Samsung is taking its time bringing the Galaxy Fold back to market. And frankly, that’s probably for the best. The Note debacle from a few years back was an important lesson about what happens when you rush a product back to market. That one resulted in a second recall — PR nightmae upon PR nightmare.…
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Two 10.1-inch touchscreen tablet designs that run Google’s mobile Android software are on display at the Computex electronics show in Taipei, one from Foxconn Technology and the other by Hardkernel.
The tablet from Foxconn is a reference design made to show vendors what kind of tablets could be put into production quickly, and uses Nvidia’s Tegra chipset inside. Few details about the reference design were available. Foxconn is the trade name of Hon Hai Precision Industry, the world’s largest contract manufacturer of electronic devices.
The other tablet is a product from South Korea’s Hardkernel named the Odroid-T, and uses a Samsung Electronics’ S5PC110 1GHz chipset. The devices includes external GPS, Wi-Fi and Bluetooth 2.0, USB 2.0, a Micro-SD slot, standard SHCH slot and more. The company’s Web site says it will be available in June, but does not list a price.
Both devices used Android version 2.1 and the Hardkernel model ran more smoothly. The company appears to have tweaked the Android software to run better on tablets. Android was designed by Google for smartphones.
The chipsets on both devices were both designed for high definition and 3D video, which companies believe will be important for the tablet market because people will watch a lot of video on the devices.
Over a dozen tablets designed to compete with Apple’s iPad are on display at Computex this week, mainly with Android or Windows 7 software.
I’m not a big fan of a long draggy meetings myself. Look at how technology can solve that problem. Interesting article to show the difference in mentality between the 20-somethings CEO and the 50-somethings CEO.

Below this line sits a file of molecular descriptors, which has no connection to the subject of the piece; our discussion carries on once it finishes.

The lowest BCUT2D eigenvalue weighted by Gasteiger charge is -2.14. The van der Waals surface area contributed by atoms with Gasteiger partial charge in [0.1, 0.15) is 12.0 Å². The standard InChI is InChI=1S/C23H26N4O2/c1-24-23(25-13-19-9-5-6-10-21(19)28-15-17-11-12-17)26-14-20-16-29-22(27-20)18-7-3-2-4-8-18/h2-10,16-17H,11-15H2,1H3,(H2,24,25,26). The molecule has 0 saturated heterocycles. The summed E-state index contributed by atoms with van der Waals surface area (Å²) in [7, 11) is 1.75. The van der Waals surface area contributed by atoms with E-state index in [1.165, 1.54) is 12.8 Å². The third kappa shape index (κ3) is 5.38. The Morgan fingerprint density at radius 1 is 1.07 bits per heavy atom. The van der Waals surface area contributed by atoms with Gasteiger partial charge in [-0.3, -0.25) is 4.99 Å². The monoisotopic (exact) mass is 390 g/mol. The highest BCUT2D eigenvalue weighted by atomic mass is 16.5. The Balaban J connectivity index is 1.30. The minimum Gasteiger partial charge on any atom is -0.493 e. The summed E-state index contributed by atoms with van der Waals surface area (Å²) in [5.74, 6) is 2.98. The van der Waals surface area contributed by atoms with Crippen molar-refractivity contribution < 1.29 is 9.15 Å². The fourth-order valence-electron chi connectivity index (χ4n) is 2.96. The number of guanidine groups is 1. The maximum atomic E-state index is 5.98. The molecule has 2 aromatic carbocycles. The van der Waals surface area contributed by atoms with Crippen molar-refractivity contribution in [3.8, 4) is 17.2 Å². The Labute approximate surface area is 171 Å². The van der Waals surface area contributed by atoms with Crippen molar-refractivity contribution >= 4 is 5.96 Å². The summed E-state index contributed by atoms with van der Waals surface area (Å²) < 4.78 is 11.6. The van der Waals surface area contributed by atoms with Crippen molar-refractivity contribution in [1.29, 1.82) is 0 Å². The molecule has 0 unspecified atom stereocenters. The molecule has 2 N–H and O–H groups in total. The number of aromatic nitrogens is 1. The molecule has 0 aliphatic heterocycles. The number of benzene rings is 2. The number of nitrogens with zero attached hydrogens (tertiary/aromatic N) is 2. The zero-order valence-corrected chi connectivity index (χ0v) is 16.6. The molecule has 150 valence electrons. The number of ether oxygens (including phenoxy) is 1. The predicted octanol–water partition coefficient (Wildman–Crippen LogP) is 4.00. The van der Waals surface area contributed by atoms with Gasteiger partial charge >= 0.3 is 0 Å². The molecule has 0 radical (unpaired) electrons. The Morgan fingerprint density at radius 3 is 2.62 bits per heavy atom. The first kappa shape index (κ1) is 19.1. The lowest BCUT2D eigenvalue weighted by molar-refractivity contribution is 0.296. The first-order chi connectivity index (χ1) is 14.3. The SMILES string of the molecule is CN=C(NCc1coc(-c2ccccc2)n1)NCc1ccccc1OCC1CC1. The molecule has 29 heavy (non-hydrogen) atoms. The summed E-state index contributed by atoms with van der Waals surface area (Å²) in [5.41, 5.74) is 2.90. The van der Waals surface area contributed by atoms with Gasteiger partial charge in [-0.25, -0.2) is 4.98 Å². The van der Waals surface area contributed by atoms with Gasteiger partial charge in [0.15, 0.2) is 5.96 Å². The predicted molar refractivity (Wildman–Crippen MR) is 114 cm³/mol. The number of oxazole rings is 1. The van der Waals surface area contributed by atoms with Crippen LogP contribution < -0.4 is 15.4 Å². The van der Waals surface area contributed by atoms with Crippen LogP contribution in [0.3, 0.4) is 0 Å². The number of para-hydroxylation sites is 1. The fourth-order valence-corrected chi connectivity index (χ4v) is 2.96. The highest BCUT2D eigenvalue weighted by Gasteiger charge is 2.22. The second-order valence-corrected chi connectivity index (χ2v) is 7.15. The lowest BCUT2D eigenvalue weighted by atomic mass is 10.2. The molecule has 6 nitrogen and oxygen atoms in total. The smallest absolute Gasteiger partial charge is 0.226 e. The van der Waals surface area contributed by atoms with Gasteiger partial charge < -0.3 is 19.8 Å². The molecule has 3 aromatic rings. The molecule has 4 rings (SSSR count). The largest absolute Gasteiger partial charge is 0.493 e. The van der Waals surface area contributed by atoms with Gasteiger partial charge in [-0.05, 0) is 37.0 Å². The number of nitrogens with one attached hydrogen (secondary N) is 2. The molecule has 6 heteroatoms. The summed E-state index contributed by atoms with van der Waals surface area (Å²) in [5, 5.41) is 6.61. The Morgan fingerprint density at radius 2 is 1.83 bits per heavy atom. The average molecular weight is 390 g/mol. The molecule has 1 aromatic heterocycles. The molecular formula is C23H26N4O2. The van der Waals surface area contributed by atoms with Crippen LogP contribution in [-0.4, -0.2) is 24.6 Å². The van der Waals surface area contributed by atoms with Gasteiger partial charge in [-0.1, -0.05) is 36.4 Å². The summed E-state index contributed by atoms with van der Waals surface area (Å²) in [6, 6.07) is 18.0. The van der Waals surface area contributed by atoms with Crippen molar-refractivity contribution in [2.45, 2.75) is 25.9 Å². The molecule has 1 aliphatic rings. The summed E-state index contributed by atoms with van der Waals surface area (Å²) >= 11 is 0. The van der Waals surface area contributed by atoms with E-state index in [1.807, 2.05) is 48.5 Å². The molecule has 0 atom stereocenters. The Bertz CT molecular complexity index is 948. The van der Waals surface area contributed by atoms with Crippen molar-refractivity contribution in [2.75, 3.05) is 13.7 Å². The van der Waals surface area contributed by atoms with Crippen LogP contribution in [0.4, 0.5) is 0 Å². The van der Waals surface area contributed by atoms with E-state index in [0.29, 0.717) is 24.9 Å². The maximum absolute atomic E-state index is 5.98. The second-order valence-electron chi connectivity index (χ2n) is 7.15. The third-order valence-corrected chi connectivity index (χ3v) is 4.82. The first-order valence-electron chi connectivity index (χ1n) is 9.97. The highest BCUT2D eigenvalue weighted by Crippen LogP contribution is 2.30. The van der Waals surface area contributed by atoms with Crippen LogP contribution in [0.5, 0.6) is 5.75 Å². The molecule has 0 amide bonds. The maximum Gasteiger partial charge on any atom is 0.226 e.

The MacArthur foundation is accepting applications until Oct. 15 in two categories: one for “entrepreneurs and builders of new digital environments for informal learning,” with prizes of $250,000 and $100,000; the other for “communicators in connecting, mobilizing, circulating or translating new ideas around digital media and learning,” with prizes from $30,000 to $75,000. Winners are to be announced in January.
The John D. and Catherine T. MacArthur Foundation continues to pour money into explorations of digital media and virtual worlds — and we’re not talking Linden dollars here.
The giant Chicago philanthropy is creating prizes totaling US$2 million to recognize innovation in digital media and learning. It also is funding a series of programs at the Second Life Community convention, to be held Aug. 24-26 in Chicago. (For the uninitiated, Linden dollars are the currency of that online virtual world known as Second Life.)
MacArthur said the new awards are part of the five-year, $50 million program it announced last fall to explore the influence of digital technologies on young people’s learning, play and civic participation.
Read More: TechNewsWorld